Today is Tuesday, May 7, the 127th day of 2019. There are 238 days left in the year.
Today’s Highlight in History:
On May 7, 1945, Germany signed an unconditional surrender at Allied headquarters in Rheims (rams), France, ending its role in World War II.
On this date:
In 1763, Pontiac, chief of the Ottawa Indians, attempted to lead a sneak attack on British-held Fort Detroit, but was foiled because the British had been tipped off in advance.
In 1789, America’s first inaugural ball was held in New York in honor of President George Washington, who had taken the oath of office a week earlier.
In 1915, a German U-boat torpedoed and sank the British liner RMS Lusitania off the southern coast of Ireland, killing 1,198 people, including 128 Americans, out of the nearly 2,000 on board.
In 1939, Germany and Italy announced a military and political alliance known as the Rome-Berlin Axis.
In 1945, the 1944 Pulitzer Prizes were awarded; winners included John Hersey for his novel “A Bell for Adano,” Mary Chase for her play “Harvey,” and Associated Press photographer Joe Rosenthal for his picture of the Iwo Jima flag-raising.
In 1954, the 55-day Battle of Dien Bien Phu in Vietnam ended with Vietnamese insurgents overrunning French forces.
In 1963, the United States launched the Telstar 2 communications satellite.
In 1975, President Gerald R. Ford formally declared an end to the “Vietnam era.” In Ho Chi Minh City _ formerly Saigon _ the Viet Cong celebrated its takeover.
In 1984, a $180 million out-of-court settlement was announced in the Agent Orange class-action suit brought by Vietnam veterans who said they’d been injured by exposure to the defoliant.
In 1992, the latest addition to America’s space shuttle fleet, Endeavour, went on its first flight.
In 1998, the parent company of Mercedes-Benz agreed to buy Chrysler Corp. for more than $37 billion. Londoners voted overwhelmingly to elect their own mayor for the first time in history. (In May 2000, Ken Livingstone was elected.)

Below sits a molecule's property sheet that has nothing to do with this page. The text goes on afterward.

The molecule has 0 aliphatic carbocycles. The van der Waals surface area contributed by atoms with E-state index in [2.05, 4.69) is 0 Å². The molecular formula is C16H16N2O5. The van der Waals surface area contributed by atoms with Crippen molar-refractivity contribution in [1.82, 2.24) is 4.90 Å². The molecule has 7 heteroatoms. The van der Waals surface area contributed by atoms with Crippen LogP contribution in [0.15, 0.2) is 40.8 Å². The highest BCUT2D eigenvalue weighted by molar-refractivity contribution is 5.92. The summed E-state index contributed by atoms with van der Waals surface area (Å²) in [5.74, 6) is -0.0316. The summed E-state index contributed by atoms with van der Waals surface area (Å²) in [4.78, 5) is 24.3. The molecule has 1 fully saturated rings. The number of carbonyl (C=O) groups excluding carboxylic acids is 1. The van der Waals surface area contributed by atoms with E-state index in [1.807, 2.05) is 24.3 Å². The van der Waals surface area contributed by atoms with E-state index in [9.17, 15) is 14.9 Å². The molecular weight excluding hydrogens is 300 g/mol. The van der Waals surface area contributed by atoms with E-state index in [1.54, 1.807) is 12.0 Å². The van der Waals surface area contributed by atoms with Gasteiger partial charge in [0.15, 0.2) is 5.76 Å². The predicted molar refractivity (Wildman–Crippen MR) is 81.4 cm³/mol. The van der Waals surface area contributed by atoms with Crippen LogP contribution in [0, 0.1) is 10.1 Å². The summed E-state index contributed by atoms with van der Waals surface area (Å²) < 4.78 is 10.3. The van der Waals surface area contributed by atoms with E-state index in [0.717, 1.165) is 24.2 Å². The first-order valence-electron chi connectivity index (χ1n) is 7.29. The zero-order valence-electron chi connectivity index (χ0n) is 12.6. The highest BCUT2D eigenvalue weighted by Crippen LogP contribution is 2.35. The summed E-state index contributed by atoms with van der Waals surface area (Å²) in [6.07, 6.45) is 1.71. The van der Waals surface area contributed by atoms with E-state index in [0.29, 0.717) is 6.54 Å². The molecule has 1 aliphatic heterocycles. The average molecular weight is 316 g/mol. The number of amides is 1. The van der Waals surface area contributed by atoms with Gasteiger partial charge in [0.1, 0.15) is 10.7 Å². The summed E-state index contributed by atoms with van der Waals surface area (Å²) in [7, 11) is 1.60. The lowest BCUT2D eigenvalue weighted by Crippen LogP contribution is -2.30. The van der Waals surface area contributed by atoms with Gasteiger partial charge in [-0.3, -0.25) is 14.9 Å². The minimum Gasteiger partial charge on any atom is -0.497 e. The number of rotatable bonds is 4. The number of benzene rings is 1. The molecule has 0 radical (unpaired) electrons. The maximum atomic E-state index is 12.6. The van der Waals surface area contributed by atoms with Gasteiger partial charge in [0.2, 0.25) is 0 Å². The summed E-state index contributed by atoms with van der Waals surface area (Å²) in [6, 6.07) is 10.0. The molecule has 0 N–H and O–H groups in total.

In 2004, Army Pfc. Lynndie England, shown in photographs smiling and pointing at naked Iraqi prisoners, was charged by the military with assaulting the detainees and conspiring to mistreat them. (England was later convicted of conspiracy, mistreating detainees and committing an indecent act, and sentenced to 36 months; she served half that term.)
Ten years ago: A federal jury in Paducah, Kentucky, convicted a former soldier, Steven Dale Green, of raping and fatally shooting a 14-year-old girl after killing her parents and younger sister while he was serving in Iraq. (Green was sentenced to life without possibility of parole; he hanged himself in prison in February 2014.) Former Illinois police Sgt. Drew Peterson was indicted for murder in the death of his third wife, Kathleen Savio. (Peterson was convicted of murdering Savio, and was sentenced to 38 years in prison.) Mickey Carroll, one of the last surviving Munchkins from the 1939 film “The Wizard of Oz,” died in Crestwood, Missouri, at age 89.
Five years ago: Russian President Vladimir Putin softened his tone in a confrontation with the West, declaring that he had pulled his troops away from the Ukrainian border. The Nation’s Report Card said America’s high school seniors lacked critical math and reading skills for an increasingly competitive global economy. The International Olympic Committee awarded the exclusive U.S. broadcast rights to NBC for an additional six games in a record $7.75 billion deal.
One year ago: First lady Melania Trump unveiled what she called the “Be Best” public awareness campaign to help children, focusing on childhood well-being, social media use and opioid abuse. Retired Lt. Col. Oliver North, the Marine at the center of the Iran-Contra affair in the Reagan administration, was named president of the National Rifle Association. New York State Attorney General Eric Schneiderman announced that he would be resigning from office after he was accused of physical violence by women with whom he had been involved; Schneiderman had been a high-profile advocate for women’s issues.
Copyright © 2021 The Associated Press. All rights reserved. This material may not be published, broadcast, written or redistributed.